How you can develop a controlled 7 step marketing strategy, to leap-frog the competition…

by John Morley on June 8, 2012

1. Allocate a 3 month budget to get started. Every marketing effort must not dissipate capital, without a compensating return.

2. Identify and focus on the most probable and productive singular sources of relationships to acquire and manage. Producing a scalable pipeline of prospects for your products and services. The ratio between relationships and sales stays the same, so the outcome is to acquire and manage as many relationships as possible.

3. Find something that gets you into rapport with them and manage the relationships by sending them a newsletter or item of interest every month or so. Don’t try to sell, just educate.

4. Identify and focus on the most probable and productive opportunities (for the relationships), you acquired and manage. Producing a scalable pipeline of opportunities of products and services for them.

5. Prepare the most leveraged, strategic methods and mechanisms to get those relationships favorably ready to be sold. Don’t just look at the initial sale, but at the “total-lifetime-transactions”. Develop a controlled steady stream of continuous dealings with your prospects and customers.

6. Develop persuasive tools that give your company, and sales people, the ability to “effectively communicate” an advantage or a “Unique Selling Proposition” to prospects & customers, so they will single you out and see more advantage or benefit in dealing with your company over your competitors.

7. Install appropriate post sales reassurance mechanisms, techniques and processes to retain your customers. Manage the relationships.

***Systemize all these steps so that everything runs on automatic.

The 80/20 Principle says that 80% of the purchasing risk is on the customer and only 20% on the business… in most cases this is true.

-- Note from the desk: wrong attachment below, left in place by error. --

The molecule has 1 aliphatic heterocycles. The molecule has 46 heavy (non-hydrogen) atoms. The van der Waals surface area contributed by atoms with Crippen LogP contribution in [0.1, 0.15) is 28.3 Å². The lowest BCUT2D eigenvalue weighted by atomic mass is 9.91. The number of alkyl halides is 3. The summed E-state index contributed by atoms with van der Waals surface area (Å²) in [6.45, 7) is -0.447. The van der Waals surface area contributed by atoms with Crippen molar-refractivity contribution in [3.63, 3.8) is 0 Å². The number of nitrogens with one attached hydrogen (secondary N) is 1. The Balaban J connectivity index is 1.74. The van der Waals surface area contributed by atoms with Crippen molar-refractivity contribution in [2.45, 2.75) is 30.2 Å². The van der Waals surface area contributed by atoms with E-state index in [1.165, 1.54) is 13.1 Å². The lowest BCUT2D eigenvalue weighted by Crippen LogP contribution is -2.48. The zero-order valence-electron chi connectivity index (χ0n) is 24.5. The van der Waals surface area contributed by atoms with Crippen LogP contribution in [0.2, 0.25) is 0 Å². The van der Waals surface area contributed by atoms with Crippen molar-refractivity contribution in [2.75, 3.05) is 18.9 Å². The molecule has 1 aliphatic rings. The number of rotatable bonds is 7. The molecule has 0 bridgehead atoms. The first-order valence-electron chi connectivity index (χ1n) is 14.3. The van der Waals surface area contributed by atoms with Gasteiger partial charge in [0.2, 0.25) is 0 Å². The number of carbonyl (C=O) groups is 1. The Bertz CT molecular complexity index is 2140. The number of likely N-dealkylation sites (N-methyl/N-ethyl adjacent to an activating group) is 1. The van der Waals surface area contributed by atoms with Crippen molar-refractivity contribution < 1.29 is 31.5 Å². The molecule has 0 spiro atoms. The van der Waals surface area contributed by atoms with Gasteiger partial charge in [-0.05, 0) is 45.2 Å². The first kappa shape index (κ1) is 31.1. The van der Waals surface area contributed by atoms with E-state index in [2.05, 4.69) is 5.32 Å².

I don’t believe you can, as some marketing people or businesses would suggest, create a totally risk free product… because people still invest their time even if they don’t outlay any money. And time is money!

What you must do however, is reverse the risk so that 20% is on the customer and 80% on the business.
It has been proven that the more you guarantee the less people will use it and the extra sales will far outweigh the refunds. I have created many powerful guarantees that have increased sales dramatically.

For example a guarantee I created for a liquor store:
“If you are not 100% satisfied with any wine you buy from us, then return it opened or unopened and we will exchange it for another of your choice, or refund you money in full, plus you’ll receive a special gift for your trouble”.

How willing are you, or your people, to answer questions and render truly informative advice, even if it does not immediately benefit you?

How much do you take your customers for granted?
Can the person who first talks to the prospect or customer answer questions about your business or product?
Is it easy to order your products?

Remember:
You cannot service too much
You cannot make the customer feel too much at home or at ease, or feel good!
You cannot make ordering too easy
You cannot educate too much
You cannot make phoning or coming into your business too desirable